• marcus

    It is sad when this happens in a family. One my sisters “unfriended” the other, who is a lesbian, because she was afraid her ten-year-old daughter would figure out from her Fb page that her aunt was gay and ask questions that she didn’t want to answer. (Alabama)

  • Synfandel

    I wonder whether they’ve even read Curious George or just reacted to the title.

  • eric

    Wait until they find out about Horton Hears a Homo!.

    Or that paean to lipstick lesbianism, Fox in Sox. In a box? With a mouse? How obvious can you get!! The wheedle beetle paddle battle in a bottle on a poodle is also obviously just code for “engage in some S&M at an underground gay bar.”

    On a more serious note, Guisel’s estate just found a new manuscript and they’re going to publish it (no fundie joke here – they actually did). Something to look forward to.

  • sugarfrosted

    @19 I hope it’s more polished than that godawful “Daisy Head Maizey”.

  • daved

    “The Founding Fathers designed our Constitution from Bible principles as Moses was instructed to bring the law down to the people… So, America was founded on God,” she insisted, imploring the commissioners to compare the United States to the cities of Sodom and Gomorrah.

    I just thought of a great school project, along the lines of those people who do the surveys about banning dihydrogen monoxide.

    Solicit the opinion of a bunch of passersby about a “proposed amendment to the Constitution” that would read:

    “No religious Test shall ever be required as a Qualification to any Office or public Trust under the United States.”

    and see how many people are opposed to it. I’m betting that in the red states, it’d be over 50%.

  • sugarfrosted

    @20 to ammend my last statement : to be fair to Giessel, that work wasn’t finished, so the fact that it was terrible isn’t his fault, it probably would have been fixed up if he had lived.

  • raven

    The Founding Fathers designed our Constitution from Bible principles as Moses was instructed to bring the law down to the people…

    Couldn’t be more wrong.

    Democracy isn’t mentioned in the bible at all. Despite the fact that is was a well known system of government at that time.

    The Jews knew it well. The Sanhedrin, the Jewish high court and de facto adminstrative body under the Romans, the court that (supposedly condemned Jeus, decided their cases by…voting.

  • Synfandel

    Modusoperandi @6:

    Wait until they find out about Horton Hears a Homo!.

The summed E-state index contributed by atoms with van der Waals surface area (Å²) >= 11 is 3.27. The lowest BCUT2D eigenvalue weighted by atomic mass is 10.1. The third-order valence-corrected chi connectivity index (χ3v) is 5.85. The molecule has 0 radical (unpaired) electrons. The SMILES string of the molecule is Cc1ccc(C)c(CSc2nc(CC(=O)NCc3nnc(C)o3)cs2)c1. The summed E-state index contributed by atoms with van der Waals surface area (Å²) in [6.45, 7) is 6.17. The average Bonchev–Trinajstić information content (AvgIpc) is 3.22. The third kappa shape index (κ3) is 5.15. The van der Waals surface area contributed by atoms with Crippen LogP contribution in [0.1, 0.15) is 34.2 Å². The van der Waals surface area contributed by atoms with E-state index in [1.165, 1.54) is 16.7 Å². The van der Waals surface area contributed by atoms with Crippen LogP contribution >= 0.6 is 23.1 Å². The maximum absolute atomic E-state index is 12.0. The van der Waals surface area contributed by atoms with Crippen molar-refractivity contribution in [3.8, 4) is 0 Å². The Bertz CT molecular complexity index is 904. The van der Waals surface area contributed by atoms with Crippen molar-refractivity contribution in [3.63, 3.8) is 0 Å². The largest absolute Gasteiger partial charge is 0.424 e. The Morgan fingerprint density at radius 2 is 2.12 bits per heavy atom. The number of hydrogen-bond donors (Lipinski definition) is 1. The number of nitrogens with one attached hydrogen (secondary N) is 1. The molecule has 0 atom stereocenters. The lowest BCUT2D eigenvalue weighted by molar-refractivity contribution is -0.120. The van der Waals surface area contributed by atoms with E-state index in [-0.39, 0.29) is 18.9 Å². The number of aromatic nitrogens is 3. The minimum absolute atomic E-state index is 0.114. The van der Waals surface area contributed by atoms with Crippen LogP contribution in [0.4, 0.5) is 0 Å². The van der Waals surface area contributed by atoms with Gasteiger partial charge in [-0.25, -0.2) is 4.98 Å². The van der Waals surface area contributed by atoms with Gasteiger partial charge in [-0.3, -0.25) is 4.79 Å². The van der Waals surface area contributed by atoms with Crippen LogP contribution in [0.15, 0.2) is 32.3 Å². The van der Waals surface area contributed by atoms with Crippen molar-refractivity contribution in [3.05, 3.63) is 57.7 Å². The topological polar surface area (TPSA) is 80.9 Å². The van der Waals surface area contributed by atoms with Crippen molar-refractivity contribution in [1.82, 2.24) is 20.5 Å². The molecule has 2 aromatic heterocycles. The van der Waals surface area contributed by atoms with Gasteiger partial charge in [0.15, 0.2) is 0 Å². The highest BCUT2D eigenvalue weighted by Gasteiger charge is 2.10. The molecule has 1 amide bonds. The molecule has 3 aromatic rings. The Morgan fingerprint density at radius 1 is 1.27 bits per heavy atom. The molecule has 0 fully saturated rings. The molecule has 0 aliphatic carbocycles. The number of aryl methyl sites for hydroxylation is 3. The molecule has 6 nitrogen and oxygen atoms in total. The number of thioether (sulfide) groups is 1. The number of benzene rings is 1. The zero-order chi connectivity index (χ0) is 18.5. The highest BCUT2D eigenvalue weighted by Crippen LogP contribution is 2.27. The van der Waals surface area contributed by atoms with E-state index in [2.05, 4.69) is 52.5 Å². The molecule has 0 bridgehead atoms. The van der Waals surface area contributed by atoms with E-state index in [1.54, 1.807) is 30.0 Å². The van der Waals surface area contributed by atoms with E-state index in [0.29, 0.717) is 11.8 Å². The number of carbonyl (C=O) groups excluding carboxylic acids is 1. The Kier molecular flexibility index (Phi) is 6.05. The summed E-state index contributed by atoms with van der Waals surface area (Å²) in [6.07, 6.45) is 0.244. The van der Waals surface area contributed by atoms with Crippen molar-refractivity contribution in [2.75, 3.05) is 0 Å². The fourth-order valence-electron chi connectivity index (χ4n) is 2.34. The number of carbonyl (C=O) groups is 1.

The real head ‘sploding will come when they discover Harold and His Purple Strap-on.

  • Juniper

    Texas Residents Try, Fail to Ban Gay Books From Library Libraries

    (Yes, yes. I know that is not entirely fair.)

    One woman explained that the government employees and President Barack Obama had lost their “fear of the Lord.”

    Wingnuts never thought they had it in the first place.

  • eric

    @24: Don’t forget Thomas the Leather Engine. And the less said about Doc McStuffins the better.

  • peterh

    “You [Texans] are sooo superstitious!” *

    *The Firesign Theatre in 1972

  • chilidog99

    Go to the article link above and look at the guy standing in the background.

    They sure do grow ’em ugly in Texas.

  • corwyn

    Concerning the problem of people stealing books they don’t like:

    Librarians: “Yes we have some problem with books not being returned. When that happens, we just buy two more copies, since we know the book is popular. And we post a list of people who haven’t returned books, and the titles on our website, in the hopes that it will spark their memory.”

    Problem solved.

  • birgerjohansson

    When people close their minds, they miss out of so much.

    Six billion km above this petty mess, we have new pictures from the real heaven, far more interesting than bronze age scribbles

    “Pluto’s plains and mountains revealed in latest New Horizons images http://www.cbc.ca/news/technology/pluto-s-plains-and-mountains-revealed-in-latest-new-horizons-images-1.3157482

  • whheydt

    Re: corwyn @ #29…

    I love the “buy two to replace the stolen one” approach. It also explains why some people want to cut library budgets.

  • canonicalkoi

    @corwyn & whheydt – It sounds like a lovely idea, but when you’ve got a book purchase wish-list of X and a budget of X-147, it makes it a little hard to put into practice, especially when you’re dealing with an expensive and/or hard to find book. A number of years ago, it was almost impossible to find a copy of No Man Knows My History by Fawn Brodie in a library; copies were always missing. Turns out, according to reports on a number of ex-Mormon boards I frequent, that it was common knowledge that the books were stolen in order to keep (paraphrasing) “misinformation out of the hands of innocents and prevent the loss of believers’ testimony”. *insert eye-rolling icon here*